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UN calls for international inquiry into Kashmir rights violations

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Kashmir

United Nations, June 14 : It is up to the members of the UN Human Rights Council to follow up the recommendation of Human Rights High Commissioner Zeid Ra’ad Al Hussein and set up an international commission to investigate the human rights situation in Kashmir, a spokesman for Secretary-General Antonio Guterres said Thursday.

Asked by reporters if Guterres supports setting up the inquiry body, his deputy spokesperson Farhan Haq said: “This, as you know, is a question for the member states of the human rights council. Human Rights Commissioner Zeid Ra’ad Al Hussein has made that proposal to the Human Rights Council and we will see and evaluate what the response will be.”

“As with all question regarding mandates by member states, it’s up to the member states to determine the sort of mandates that the United Nations will have,” he said in reply to a question about the prospects of a UN probe given the rejection of the report by India and acceptance by Pakistan.

He added: “What the High Commissioner has done and what the Human Rights Office has done is provide with the best information that they have available even though they lacked the sort of access that they needed to either of the areas of Kashmir. At this stage they now have the report in the hands of the members of the Human Rights Council (and they) can determine whether any other steps are needed.”

India’s term as a member of the Human Rights Council ended last year, while Pakistan is currently a member.

About the Kashmir dispute, Haq said, “The parties need to resolve the situation in Kashmir through their own relations.”

The 49-page report issued on Thursday by the Office of the Human Rights High Commissioner said there was a “situation of chronic impunity for violations committed by security forces” and listed human rights violations on both sides of the Line of Control.

India rejected the report asserting that it “is overtly prejudiced and seeks to build a false narrative”.

External Affairs Ministry Spokesperson Raveesh Kumar dismissed it as “a selective compilation of largely unverified information.”

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India

HAL-built light combat helicopter completes weapon trials

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HAL , Light Combat Helicopter; Image : ANI , Sanjay Simha

Bengaluru, Jan 17: The Light Combat Helicopter (LCH) developed by state-run Hindustan Aeronautics Ltd (HAL) has successfully carried out air to air missile firing on a moving aerial target and is ready for operational induction, the defence behemoth said on Thursday.

Other weapons on the LCH include a 20mm Turret gun and 70 mm Rockets, the firing trials of which have already been completed last year.

“During the tests conducted at integrated test range, Chandipur Odisha recently, Wg Cdr Subash P John, VM (Retd), test pilot, Col Ranjit Chitale, (Retd), Flight Test Engineer from HAL and Gp Capt Rajeev Dubey, test pilot from the IAF, executed a flawless mission and achieved a direct hit on the aerial target, destroying it completely,” said HAL spokesperson Gopal Sutar in a press statement.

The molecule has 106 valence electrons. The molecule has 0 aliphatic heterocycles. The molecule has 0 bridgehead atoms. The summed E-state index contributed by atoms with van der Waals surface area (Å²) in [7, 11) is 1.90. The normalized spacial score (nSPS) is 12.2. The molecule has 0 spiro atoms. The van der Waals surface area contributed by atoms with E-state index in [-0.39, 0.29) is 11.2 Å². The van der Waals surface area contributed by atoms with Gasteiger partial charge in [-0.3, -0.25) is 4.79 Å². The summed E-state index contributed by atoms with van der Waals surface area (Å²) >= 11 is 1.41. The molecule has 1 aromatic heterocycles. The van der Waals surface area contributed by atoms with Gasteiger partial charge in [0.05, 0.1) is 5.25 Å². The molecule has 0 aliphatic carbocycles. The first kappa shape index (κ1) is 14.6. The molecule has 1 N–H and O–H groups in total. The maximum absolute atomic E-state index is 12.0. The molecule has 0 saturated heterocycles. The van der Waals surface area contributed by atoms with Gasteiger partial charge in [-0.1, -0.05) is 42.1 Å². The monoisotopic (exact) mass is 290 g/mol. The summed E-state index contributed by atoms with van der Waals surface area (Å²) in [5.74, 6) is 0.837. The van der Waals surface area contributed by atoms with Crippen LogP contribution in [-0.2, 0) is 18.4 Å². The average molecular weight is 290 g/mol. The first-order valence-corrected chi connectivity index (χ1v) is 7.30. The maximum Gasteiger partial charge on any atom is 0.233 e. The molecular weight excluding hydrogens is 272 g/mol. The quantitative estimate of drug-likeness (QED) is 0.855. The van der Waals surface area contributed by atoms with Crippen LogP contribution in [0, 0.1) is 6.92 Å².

According to the HAL, LCH is the only attack copter in the world which is capable of operating at altitudes as high as Siachen glacier.

The helicopter is equipped with helmet mounted sight and a forward looking infrared sighting system, allowing its pilots to detect and attack any target on ground or in the air.

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President Ram Nath Kovind offers prayer at Kumbh

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President Kovind

Prayagraj, Jan 17: President Ram Nath Kovind on Thursday offered prayers at ongoing Kumbh Mela in Prayagraj.

Uttar Pradesh Chief Minister Yogi Adityanath and Governor Ram Naik were also present.

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Supreme Court allows Mumbai dance bars to reopen with restrictions

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Mumbai dance bars
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Mumbai, Jan 17: The Supreme Court on Thursday allowed dance bars to reopen in Mumbai but imposed regulations such as barring CCTV surveillance.

It said there was no need for CCTV surveillance inside dance bars as it violates privacy.

The apex court said that the performers could be tipped, but showering of cash and coins will not be allowed inside the bars.

The court added that Maharashtra cannot ban dance bars by taking recourse to regulating them, noting that since 2005 no licence has been issued.

“Since 2005 till date, no licence has been issued. There may be regulation but that does not amount to total prohibition,” said a bench of Justice A.K. Sikri and Justice Ashok Bhushan.

Pronouncing the judgment, Justice Sikri said that there could be no segregation of dance stage and that of drinking and eating space as it struck down the provision for “mandatory” installing of CCTV cameras in the dance bars holding that it violates privacy.

The court upheld the definition of obscenity given in the State law saying that it was not vague.

Holding that those visiting the dance bar could give tips, the court said no to the showering of money during dance performances.

The court held as “unreasonable” the provision that says that a dance bar should be one kilometre away from religious places, hospitals and educational institutions.

However, it left it to the state legislature to take a call on the issue.

Striking down the provision that said that the owner of the dance bar should have a “good character” and no “criminal antecedents”, the court said: “There is no precise definition of what amounts to good character and criminal antecedents.”

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